Once upon a time, Asian elephants roamed the vast southern region of the Himalayas, the lands of Southeast Asia, and as far north as the Yangtze River in China.
In early 1900s, there were about a hundred thousand of them. Now, according to National Geographic, there may be only about 50,000 wild Asian elephants remaining, with 30,000 of them struggling to survive in India.
Further, in the Nat Geo article, The Elephant Next Door, it was stated that, “From 2020 to 2022, people in Sri Lanka killed more than 1,100 elephants, and nearly 400 people died in elephant encounters. In India, from 2018 to 2020, 300 elephants and 1,400 people died because of human-elephant conflict, a phenomenon that occurs when habitat loss forces both species into close contact, often leading to injuries or death.”
These conflicts arise from the fact that humans have taken over most of the homeland of these wild Asian elephants; there’s only 5% left of their historic range.
We cannot deny that we are now in what scientists call the Anthropogenic Age, with man directly or indirectly causing environmental change. The impact on the animals is especially tremendous, leading to the extinction and threats of extinction for so many species.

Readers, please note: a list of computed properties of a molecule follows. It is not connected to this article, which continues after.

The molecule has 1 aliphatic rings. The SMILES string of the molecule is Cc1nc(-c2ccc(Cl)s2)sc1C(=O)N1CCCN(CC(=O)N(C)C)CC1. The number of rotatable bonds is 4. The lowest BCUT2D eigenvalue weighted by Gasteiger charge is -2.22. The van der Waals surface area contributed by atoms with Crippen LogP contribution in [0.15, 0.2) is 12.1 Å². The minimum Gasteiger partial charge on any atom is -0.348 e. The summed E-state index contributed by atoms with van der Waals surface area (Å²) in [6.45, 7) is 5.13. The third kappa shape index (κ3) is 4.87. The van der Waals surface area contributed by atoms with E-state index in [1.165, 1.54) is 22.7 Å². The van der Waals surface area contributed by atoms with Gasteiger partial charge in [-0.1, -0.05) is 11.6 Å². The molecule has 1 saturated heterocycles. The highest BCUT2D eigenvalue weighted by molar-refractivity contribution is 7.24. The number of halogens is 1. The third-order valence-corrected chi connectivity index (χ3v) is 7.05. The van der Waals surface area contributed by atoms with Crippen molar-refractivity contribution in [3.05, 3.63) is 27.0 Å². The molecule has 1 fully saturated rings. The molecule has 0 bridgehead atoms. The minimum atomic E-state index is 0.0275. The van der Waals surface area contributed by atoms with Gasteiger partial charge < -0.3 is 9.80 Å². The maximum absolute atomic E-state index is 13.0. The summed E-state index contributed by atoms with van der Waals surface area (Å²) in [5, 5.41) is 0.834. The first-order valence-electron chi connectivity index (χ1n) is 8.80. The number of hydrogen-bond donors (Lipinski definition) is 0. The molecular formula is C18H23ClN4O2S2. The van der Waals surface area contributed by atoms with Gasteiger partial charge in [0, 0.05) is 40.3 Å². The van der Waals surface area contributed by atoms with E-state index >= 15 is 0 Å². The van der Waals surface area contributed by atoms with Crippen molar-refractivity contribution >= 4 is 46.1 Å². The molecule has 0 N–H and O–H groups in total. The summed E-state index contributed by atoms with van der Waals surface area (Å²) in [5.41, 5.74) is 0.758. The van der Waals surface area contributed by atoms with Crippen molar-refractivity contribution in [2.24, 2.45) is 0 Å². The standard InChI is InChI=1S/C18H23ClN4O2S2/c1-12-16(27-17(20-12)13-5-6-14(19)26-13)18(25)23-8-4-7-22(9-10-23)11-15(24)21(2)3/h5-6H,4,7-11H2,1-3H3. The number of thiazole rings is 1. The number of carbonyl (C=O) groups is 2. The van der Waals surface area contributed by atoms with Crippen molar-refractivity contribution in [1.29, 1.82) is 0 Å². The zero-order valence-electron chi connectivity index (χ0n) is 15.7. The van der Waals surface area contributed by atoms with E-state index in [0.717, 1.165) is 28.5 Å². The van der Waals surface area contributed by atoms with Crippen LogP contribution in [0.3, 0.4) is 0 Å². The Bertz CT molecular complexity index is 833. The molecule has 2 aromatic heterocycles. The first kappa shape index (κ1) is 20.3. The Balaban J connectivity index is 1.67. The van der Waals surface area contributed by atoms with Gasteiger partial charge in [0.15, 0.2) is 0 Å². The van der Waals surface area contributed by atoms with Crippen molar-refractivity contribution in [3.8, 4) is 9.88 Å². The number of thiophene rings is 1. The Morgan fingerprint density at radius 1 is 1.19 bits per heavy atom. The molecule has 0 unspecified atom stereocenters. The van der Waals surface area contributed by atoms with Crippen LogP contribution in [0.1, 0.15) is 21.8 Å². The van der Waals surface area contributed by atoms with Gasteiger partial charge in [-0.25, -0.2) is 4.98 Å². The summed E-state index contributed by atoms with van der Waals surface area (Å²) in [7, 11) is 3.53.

Co-existence is now the order of the day, and when it comes to the Asian elephants, scientists have found that they are capable of adapting to various human habitats like agricultural fields, tea plantations, and wild grasslands. They have further discovered that Asian elephants are as intelligent as chimpanzees and dolphins.
But their high-level of intelligence and adaptability also lead to danger at times. Electric fencing used to be a very effective elephant-deterrent before, but these pachyderms have learned to cross these barriers by using trees to knock them down.
Now, an early warning system has been adopted by the nonprofit Nature Conservation Foundation in Valparai, India. The red beacon flashes when elephants are present in the area. It also alerts plantation workers via voice calls and text messages, thereby “reducing human deaths by elephants from an average of three a year to zero in the past two years.”
But as people and these animals endeavor to co-exist, scientists can’t help forecasting a bleak future for the Asian elephants. They are concerned that climate change and human activities will further reduce their population into even smaller, more fragmented groups.
As National Geographic described it, “In the long run, this could lead to elephants becoming smaller, a phenomenon that has already occurred in Borneo, where elephants are 30 percent smaller than their relatives. Larger species of elephants that lived in Asia millions of years ago have already gone extinct.”
Can we stop what seems to be inevitable?